In this example, the user is pointing at a MODTRAN4 Version 3, Release 1 installation in their own directory. The modtran_exe variable is assigned the full path to the MODTRAN executable, the modtran_data is assigned the full path to the MODTRAN DATA directory and the modtran_min_delta variable is assigned the limiting frequency resolution for the band model database available with that version of MODTRAN (typically 1.0 wavenumbers for MODTRAN4). The name of the "modroot" file for MODTRAN4 was modroot.in.

Supplying the installation paths: MODTRAN5

Another option is to specify the path to the executable and data directory directly in the backend description:

        "backend" : {
          "name" : "modtran_tape",
          "modtran_exe" : "/Users/dirsig/Modtran5.2.4/mod5_cons.exe",
          "modtran_data" : "/Users/dirsig/Modtran5.2.4/DATA",
          "modroot_filename" : "mod5root.in",
          "modtran_min_delta" : 0.1,
          "tape5_filename" : "./mls.tp5",
          "extract_profile" : false
        }

In this example, the user is pointing at a MODTRAN5 2.4 installation in their own directory. The modtran_exe variable is assigned the full path to the MODTRAN executable, the modtran_data is assigned the full path to the MODTRAN DATA directory and the modtran_min_delta variable is assigned the limiting frequency resolution for the band model database available with that version of MODTRAN (0.1 wavenumbers for MODTRAN5 and later). The name of the "modroot" file for MODTRAN5 was mod5root.in.

Note The specific paths to the MODTRAN executable will vary based on your installation.

Supplying the installation paths: MODTRAN6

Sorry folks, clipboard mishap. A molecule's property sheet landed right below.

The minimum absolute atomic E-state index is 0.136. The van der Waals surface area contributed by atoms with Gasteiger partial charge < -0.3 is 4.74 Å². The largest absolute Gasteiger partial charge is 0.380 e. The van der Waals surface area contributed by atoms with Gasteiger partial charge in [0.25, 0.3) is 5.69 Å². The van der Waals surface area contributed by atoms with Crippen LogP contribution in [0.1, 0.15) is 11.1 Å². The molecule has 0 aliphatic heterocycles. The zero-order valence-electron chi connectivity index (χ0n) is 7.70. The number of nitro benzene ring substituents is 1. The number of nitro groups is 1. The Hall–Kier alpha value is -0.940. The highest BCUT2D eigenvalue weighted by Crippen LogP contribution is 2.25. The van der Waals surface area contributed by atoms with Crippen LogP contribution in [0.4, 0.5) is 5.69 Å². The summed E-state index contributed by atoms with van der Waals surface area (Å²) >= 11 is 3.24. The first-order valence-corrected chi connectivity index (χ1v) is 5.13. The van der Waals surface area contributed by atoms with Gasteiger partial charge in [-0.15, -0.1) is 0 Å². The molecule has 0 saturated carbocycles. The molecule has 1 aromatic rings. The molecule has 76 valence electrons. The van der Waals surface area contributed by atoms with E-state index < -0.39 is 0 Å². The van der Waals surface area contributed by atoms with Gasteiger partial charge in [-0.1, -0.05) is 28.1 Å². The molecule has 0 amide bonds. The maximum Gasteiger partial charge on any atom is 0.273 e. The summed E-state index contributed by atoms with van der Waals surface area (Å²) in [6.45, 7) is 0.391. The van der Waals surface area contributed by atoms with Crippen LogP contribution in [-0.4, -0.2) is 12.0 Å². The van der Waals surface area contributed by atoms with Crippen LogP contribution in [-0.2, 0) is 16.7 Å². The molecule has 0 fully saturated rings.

Although MODTRAN6 introduced a new JSON input/output mechanism, the program is backward compatible with the traditional "tape" input/output mechanism utilized by this backend. This input/output option is accessed via the -modroot command line option, which is described in the manual and shown in the usage message of the console executable:

$ ./mod6c_cons -h
Usage: ./mod6c_cons input_file [data_path]
JSON and TAPE5 input formats are supported.
[data_path] specifies an optional path to the MODTRAN data directory.

optional flags
  -modroot
   Process legacy input formats using mod5root.in or tape5 files.

...

This backend employs the "modroot" approach for all versions of MODTRAN, where the basename of the input/output files for the MODTRAN run is stored in a separate file. MODTRAN5 and MODTRAN4 automatically looked for the mod5root.in and modroot.in files, respectively. MODTRAN6, however, needs the -modroot option to be specified as the 1st command-line argument for it to look in the mod5root.in file. Additionally, the MODTRAN6 executable needs to be supplied the full path to the MODTRAN6 DATA folder as the 2nd command-line argument. Hence, the complete command-line to launch MODTRAN6 needs to look like:

$ /some/path/MODTRAN6.0.0/bin/mod6c_cons.exe -modroot /some/path/MODTRAN6.0.0/DATA

This backend has an optional configuration variable that allows the user to customize the command-line arguments that are passed to the MODTRAN executable. These arguments are defined in the JSON using the modtran_options variable, which is a JSON array of strings. The example configuration below shows how these two additional arguments are provided to the MODTRAN executable using the options array variable:

        "backend" : {
          "name" : "modtran_tape",
          "modtran_exe" : "/Users/dirsig/MODTRAN6.0.0/mod6c_cons.exe",
          "modtran_data" : "/Users/dirsig/MODTRAN6.0.0/DATA",
          "modroot_filename" : "mod5root.in",